Turkish protesters pray during a demonstration against terror attacks outside the football stadium in Istanbul on December 11. Photograph:( AFP )
Turkey observed a day of mourning Sunday after twin bombings killed 38 people near an Istanbul football stadium in attacks authorities said were likely the work of Kurdish militants.
A car bomb detonated Saturday night outside the home stadium of football giants Besiktas after a Super Lig match against Bursaspor, and less than a minute later a suicide attacker blew himself up near a group of police at a nearby park.
President Recep Tayyip Erdogan, who postponed foreign travel, decared Turkey would "fight terrorism to the end".
He and Prime Minister Binali Yildirim attended the funeral of five of the 30 police officers killed, while flags were ordered flown at half mast.
In a solemn ceremony at Istanbul's police headquarters the leaders spoke with the victims' families and watched as officers carried their coffins draped with the Turkish flag.
"Sooner or later we will have our revenge", Interior Minister Suleman Soylu told the mourners. "The arm of the law is long".
People also gathered outside the Besiktas stadium to lay flowers, many holding Turkish flags and shouting "Down with the PKK!" and "Our homeland is indivisible!"
Who is responsible?
Sources told WION the "PKK has no relation with such attacks. It has criticised and condemned them many times. TAK [Freedom Falcons of Kurdistan] has assumed responsibility for it."
The BBC website reports that the TAK claimed responsibility, which they describe as an "offshoot of the PKK". The TAK website, indeed, claimed the attack, despite describing the attack in exaggerated terms.
Soylu said 30 police, seven civilians and an unidentified person had died in the blasts and 155 were wounded. Thirteen people have been detained over the blasts.
"The findings point to the PKK as the authors" of the attacks, Soylu said, referring to the outlawed Kurdistan Workers Party (PKK).
Deputy Prime Minister Numan Kurtulmus, speaking on CNN Turk television, said the attack had targeted the police. "Experts say at least 300-400 kilogrammes of explosives had been used. There was a pit where the car detonated," he said.
A forensic team on Sunday inspected the stadium and the park to collect evidence, an AFP journalist said, while municipal workers cleaned up the area.
State broadcaster TRT late Saturday showed images of the wreckage of a car engulfed in flames with emergency services swarming around the scene outside the sports venue.
Other footage showed wrecked police vehicles, while witnesses said the force of the blast shattered the windows of nearby homes.
"I heard two explosions in less than one minute, followed by the sound of gunshots," one witness told AFP on condition of anonymity.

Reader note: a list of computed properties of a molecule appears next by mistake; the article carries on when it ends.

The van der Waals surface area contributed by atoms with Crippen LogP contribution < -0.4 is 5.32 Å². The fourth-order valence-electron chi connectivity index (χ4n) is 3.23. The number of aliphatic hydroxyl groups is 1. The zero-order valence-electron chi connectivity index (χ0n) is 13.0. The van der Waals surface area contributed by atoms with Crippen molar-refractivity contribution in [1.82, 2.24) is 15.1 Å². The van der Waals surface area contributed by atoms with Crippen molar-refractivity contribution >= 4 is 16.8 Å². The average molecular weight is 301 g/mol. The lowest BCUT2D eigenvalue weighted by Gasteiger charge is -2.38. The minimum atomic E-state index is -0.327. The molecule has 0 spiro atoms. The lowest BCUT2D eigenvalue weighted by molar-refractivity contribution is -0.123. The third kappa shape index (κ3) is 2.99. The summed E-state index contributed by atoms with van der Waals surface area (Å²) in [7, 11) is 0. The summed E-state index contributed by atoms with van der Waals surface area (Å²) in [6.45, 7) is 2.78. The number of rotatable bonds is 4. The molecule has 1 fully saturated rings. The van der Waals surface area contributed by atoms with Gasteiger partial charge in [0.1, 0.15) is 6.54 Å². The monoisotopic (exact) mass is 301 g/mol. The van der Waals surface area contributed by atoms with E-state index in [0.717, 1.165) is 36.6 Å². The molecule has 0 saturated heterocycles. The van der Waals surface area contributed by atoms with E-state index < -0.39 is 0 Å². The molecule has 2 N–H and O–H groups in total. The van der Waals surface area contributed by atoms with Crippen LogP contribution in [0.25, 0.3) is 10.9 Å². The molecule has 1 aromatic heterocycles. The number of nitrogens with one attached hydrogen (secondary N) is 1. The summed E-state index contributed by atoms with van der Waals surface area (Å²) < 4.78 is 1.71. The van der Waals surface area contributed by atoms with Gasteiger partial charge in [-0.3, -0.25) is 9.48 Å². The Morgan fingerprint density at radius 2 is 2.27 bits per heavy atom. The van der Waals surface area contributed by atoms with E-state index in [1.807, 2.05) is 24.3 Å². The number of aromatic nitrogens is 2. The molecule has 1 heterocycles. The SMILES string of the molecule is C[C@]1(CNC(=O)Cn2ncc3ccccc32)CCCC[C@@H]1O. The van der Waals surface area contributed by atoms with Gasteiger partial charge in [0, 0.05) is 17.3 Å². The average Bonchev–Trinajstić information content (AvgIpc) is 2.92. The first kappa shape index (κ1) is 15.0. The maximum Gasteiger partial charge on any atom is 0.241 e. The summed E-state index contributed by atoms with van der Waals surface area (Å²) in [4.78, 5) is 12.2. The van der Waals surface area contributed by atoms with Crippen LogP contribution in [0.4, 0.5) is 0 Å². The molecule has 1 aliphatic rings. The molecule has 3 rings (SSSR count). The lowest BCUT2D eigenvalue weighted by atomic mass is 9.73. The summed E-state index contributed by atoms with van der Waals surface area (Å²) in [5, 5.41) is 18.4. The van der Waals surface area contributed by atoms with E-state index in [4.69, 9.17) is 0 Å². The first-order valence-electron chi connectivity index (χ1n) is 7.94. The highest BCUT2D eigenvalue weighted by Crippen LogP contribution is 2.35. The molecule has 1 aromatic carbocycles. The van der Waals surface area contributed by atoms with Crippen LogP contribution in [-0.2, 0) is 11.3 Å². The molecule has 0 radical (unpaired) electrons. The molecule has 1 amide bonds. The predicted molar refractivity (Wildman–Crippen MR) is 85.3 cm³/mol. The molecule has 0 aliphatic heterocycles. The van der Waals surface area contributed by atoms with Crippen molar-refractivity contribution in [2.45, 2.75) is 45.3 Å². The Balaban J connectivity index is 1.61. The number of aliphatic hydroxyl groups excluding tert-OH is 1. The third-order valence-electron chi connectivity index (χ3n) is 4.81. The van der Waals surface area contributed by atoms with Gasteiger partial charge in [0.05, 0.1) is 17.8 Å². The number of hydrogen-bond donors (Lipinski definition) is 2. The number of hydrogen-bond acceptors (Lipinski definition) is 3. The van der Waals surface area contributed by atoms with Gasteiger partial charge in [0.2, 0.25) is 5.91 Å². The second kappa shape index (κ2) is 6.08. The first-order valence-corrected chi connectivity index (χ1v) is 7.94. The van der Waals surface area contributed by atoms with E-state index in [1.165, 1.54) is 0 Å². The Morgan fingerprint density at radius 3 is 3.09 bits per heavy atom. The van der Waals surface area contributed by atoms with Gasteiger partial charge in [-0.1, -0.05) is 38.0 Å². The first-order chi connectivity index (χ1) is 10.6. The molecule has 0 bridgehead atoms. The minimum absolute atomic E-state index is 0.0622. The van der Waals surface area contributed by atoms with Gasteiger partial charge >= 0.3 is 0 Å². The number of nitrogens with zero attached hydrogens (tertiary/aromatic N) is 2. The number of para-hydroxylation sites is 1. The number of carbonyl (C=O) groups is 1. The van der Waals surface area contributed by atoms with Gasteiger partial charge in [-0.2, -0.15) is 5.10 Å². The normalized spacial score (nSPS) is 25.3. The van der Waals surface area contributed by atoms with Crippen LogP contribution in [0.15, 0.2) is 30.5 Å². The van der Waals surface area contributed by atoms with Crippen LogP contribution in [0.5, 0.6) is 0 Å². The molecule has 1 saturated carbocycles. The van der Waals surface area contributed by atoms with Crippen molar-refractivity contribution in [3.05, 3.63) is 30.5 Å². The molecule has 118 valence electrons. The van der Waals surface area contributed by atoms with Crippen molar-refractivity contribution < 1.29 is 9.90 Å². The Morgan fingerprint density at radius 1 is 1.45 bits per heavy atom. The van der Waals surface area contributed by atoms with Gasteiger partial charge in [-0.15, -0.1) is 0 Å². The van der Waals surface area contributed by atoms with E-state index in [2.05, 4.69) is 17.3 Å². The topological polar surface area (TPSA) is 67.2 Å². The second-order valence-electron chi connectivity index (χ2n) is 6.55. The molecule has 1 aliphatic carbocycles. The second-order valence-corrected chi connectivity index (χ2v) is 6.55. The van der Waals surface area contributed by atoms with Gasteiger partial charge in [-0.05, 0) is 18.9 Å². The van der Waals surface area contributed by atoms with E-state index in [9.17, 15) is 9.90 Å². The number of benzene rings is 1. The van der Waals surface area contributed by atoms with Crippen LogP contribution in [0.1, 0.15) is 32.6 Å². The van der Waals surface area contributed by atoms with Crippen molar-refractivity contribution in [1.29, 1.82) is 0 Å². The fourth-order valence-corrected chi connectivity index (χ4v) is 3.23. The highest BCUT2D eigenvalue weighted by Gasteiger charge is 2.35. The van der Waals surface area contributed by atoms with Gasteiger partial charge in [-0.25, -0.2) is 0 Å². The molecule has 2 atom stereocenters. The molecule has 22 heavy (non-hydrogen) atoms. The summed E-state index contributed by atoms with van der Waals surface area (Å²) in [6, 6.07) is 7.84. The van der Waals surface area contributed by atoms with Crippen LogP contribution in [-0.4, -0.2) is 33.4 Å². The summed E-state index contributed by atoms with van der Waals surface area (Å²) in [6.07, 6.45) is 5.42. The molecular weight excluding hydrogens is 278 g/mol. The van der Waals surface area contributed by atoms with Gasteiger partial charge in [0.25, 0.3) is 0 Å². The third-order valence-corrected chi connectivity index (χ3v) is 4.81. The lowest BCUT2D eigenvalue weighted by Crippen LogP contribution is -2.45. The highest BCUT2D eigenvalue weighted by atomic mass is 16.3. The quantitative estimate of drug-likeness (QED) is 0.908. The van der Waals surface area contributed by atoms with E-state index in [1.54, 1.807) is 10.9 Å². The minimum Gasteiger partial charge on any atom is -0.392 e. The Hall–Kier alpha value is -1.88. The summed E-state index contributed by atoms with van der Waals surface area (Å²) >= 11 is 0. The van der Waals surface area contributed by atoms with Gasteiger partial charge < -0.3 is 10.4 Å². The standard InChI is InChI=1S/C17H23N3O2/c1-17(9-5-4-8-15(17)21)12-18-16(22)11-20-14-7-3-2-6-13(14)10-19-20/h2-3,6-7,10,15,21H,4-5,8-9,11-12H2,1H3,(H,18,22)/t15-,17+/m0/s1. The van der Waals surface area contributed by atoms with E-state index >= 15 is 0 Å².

Besiktas is one of Istanbul's most popular football clubs, and its fans are known for their anti-establishment views and famously played a big role in the 2013 protests against Erdogan, who was then prime minister.
There was no immediate claim of responsibility for Saturday's attack.
In an earlier statement, Erdogan said that "the name or the method of the terrorist organisation that perpetrated the vile attack" did not matter.
"Nobody should doubt that we will defeat terror, terror groups, terrorists and of course the forces behind them, with God's help," he said.
Prayers with #Istanbul
Besiktas in a statement vowed to "stand firm against the vile attackers who will never achieve their goal."
The stadium is near the Ottoman-era Dolmabahce palace that houses Prime Minister Binali Yildirim's offices and about a kilometre (half a mile) from the busy Taksim Square, a magnet for tourists.
In June, 47 people were killed in a triple suicide bombing and gun attack at Istanbul's Ataturk airport, with authorities blaming the Islamic State group.
Another 57 people including 34 children were killed in August in a suicide attack by an IS-linked bomber at a Kurdish wedding in the southeastern city of Gaziantep.
Other deadly bombings have been claimed by the Kurdistan Freedom Falcons (TAK), seen as a splinter group of the PKK.
NATO chief Jens Stoltenberg condemned the "horrific acts of terror" in Istanbul, adding: "We stand united in solidarity with our ally Turkey. We remain determined to fight terrorism in all its forms."
The US embassy in Turkey wrote on Twitter: "Our hearts and prayers are with the people of #Istanbul tonight."
"We don’t know who is behind the attacks but nothing can justify such acts," German Foreign Minister Frank-Walter Steinmeier said.
"They also targeted a society of sport fans which was trying to recover from the horrible attacks of recent months and find its way back to normality."
(With inputs from AFP)